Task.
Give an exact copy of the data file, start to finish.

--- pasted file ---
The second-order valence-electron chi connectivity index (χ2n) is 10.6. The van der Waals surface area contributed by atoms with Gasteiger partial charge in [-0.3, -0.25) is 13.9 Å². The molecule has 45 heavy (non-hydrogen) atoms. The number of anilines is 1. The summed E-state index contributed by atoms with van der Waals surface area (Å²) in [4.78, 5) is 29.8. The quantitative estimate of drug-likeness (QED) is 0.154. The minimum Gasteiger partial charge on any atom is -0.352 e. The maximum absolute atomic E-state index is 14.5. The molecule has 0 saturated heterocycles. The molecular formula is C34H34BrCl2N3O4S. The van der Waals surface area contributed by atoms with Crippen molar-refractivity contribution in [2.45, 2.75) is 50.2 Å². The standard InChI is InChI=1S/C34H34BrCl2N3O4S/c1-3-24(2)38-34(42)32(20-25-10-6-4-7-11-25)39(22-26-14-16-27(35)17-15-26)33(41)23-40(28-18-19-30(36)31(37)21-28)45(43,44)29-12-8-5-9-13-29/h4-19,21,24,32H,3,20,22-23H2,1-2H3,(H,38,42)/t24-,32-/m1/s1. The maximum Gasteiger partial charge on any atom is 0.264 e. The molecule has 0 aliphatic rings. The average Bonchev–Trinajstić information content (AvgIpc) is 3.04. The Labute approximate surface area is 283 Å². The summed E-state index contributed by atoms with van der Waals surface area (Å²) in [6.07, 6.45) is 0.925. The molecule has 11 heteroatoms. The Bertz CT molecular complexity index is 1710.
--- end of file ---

The second-order valence-electron chi connectivity index (χ2n) is 10.6. The van der Waals surface area contributed by atoms with Gasteiger partial charge in [-0.3, -0.25) is 13.9 Å². The molecule has 45 heavy (non-hydrogen) atoms. The number of anilines is 1. The summed E-state index contributed by atoms with van der Waals surface area (Å²) in [4.78, 5) is 29.8. The quantitative estimate of drug-likeness (QED) is 0.154. The minimum Gasteiger partial charge on any atom is -0.352 e. The maximum absolute atomic E-state index is 14.5. The molecule has 0 saturated heterocycles. The molecular formula is C34H34BrCl2N3O4S. The van der Waals surface area contributed by atoms with Crippen molar-refractivity contribution in [2.45, 2.75) is 50.2 Å². The standard InChI is InChI=1S/C34H34BrCl2N3O4S/c1-3-24(2)38-34(42)32(20-25-10-6-4-7-11-25)39(22-26-14-16-27(35)17-15-26)33(41)23-40(28-18-19-30(36)31(37)21-28)45(43,44)29-12-8-5-9-13-29/h4-19,21,24,32H,3,20,22-23H2,1-2H3,(H,38,42)/t24-,32-/m1/s1. The maximum Gasteiger partial charge on any atom is 0.264 e. The molecule has 0 aliphatic rings. The average Bonchev–Trinajstić information content (AvgIpc) is 3.04. The Labute approximate surface area is 283 Å². The summed E-state index contributed by atoms with van der Waals surface area (Å²) in [6.07, 6.45) is 0.925. The molecule has 11 heteroatoms. The Bertz CT molecular complexity index is 1710.